Wild Cherry planted as an 8foot bare root sapling in the field at the bottom of the garden.

Wild Cherry (Prunus avium) A medium sized tree that will grow up to 20m, white flowers in early Spring will be visited by early pollinating insects and the Cherries that appear in summer are a good food source for many bird species. Apparently the cherries also make lovely brandy!!! :-)

A Small Leaved Lime planted as an 8foot bare root sapling in the field at the bottom of the garden.

Small Leaved Lime (Tilia cordata) A large tree at 25m with small heart shaped leaves, In summer it produces a mass of sweet smelling flowers that attracts a huge number of pollinating insects looking for nectar. I'm hoping that this tree will be a great attractor of new insect species to my wild flower meadow/lawn. The dense foliage creates safe hiding places for many bird species. Apparently it is said that honey from bees feeding on the Small Leaved Lime tree is the best tasting honey that you can find anywhere! Many years ago this tree was also used for various medicines and teas to treat colds. fevers and inflammation as well as high blood pressure!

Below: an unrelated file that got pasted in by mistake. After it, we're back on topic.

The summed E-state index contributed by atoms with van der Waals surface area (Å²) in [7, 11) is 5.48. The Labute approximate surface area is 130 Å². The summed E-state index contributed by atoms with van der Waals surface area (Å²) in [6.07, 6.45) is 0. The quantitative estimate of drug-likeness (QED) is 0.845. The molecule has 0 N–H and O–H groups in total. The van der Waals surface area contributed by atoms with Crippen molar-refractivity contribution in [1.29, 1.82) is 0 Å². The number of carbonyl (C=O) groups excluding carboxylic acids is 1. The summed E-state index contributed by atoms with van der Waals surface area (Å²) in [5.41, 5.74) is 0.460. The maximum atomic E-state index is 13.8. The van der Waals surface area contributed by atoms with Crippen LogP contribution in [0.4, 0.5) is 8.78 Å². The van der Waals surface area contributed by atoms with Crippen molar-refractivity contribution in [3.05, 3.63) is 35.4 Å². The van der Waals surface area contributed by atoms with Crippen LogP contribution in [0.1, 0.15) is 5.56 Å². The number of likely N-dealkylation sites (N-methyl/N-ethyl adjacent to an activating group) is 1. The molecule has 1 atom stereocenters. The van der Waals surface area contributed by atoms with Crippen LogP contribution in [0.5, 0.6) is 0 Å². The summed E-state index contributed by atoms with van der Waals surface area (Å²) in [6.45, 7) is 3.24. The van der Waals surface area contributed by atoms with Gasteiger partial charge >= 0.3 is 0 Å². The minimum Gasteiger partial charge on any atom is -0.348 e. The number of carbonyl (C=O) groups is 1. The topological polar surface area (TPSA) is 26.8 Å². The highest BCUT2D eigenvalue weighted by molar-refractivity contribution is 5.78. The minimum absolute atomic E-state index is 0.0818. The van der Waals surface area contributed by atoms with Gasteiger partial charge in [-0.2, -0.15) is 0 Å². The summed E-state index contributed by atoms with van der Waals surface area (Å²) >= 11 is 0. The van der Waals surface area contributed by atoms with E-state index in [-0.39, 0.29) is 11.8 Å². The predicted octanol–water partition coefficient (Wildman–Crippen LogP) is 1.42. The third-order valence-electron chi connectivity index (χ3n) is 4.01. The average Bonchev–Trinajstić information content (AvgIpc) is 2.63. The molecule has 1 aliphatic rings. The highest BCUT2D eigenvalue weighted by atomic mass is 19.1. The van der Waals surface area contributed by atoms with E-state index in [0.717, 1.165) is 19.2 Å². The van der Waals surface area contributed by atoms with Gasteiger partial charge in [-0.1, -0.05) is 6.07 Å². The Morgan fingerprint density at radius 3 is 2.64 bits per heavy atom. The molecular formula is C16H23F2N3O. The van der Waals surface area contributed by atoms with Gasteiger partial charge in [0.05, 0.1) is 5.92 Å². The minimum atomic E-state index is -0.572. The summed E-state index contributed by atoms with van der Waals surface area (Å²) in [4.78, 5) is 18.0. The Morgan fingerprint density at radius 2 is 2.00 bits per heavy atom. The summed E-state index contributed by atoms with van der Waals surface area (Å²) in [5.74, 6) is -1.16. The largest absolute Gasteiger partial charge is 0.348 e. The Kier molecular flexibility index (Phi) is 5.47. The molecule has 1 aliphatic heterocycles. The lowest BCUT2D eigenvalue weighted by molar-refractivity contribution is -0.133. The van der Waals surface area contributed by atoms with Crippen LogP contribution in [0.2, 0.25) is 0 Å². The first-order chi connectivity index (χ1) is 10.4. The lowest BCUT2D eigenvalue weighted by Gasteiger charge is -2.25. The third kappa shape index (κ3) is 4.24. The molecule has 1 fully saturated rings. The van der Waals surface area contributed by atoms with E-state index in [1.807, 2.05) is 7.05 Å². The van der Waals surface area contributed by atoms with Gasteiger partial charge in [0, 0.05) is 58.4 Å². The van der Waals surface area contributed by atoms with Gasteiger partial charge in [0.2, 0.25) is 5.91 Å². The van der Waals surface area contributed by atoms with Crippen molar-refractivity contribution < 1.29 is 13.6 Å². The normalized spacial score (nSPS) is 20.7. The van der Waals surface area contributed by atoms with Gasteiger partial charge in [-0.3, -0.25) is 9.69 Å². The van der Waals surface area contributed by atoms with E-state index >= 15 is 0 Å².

My Common Alder Sapling, which I'm very excited about...

Common Alder (Alnus glutinosa) Now this is a magnificent tree with the potential of growing very large! It is a lover of damp or waterlogged ground so our low lying position should suit it beautifully! Many years ago the Common Alder would have been a common site in this area so having the opportunity to plant one myself is a real thrill. Alder can grow to 30m although are generally smaller than this. They reach maturity at 60 years and will live for 150years! They support a wealth of wildlife including many birds that feed on the catkins produced by this tree. Species commonly found will be Finches, Redpols, Siskin amongst others. The Alder Moth caterpillar feeds on its leaves as does the Alder Kitten Moth caterpillar! I'm hopeful that over the years we will see both of these moths and other species from this and the other trees planted.

Quick Tip

If you are planning to plant bare root trees in your own garden, make sure that you tie them to a good sized wooden stake which is set firmly in the ground. Use a properly designed rubber tie and fasten it near the base of the trunk. This will prevent 'chaffing' of the bark and allow the tree it's natural movement in the wind whilst holding the root system stable.

I hope that this post has given you an insight into what I'm still striving to achieve for wildlife in my garden, whilst giving you ideas of plants and their benefits for wildlife that you can take away and use in your own garden?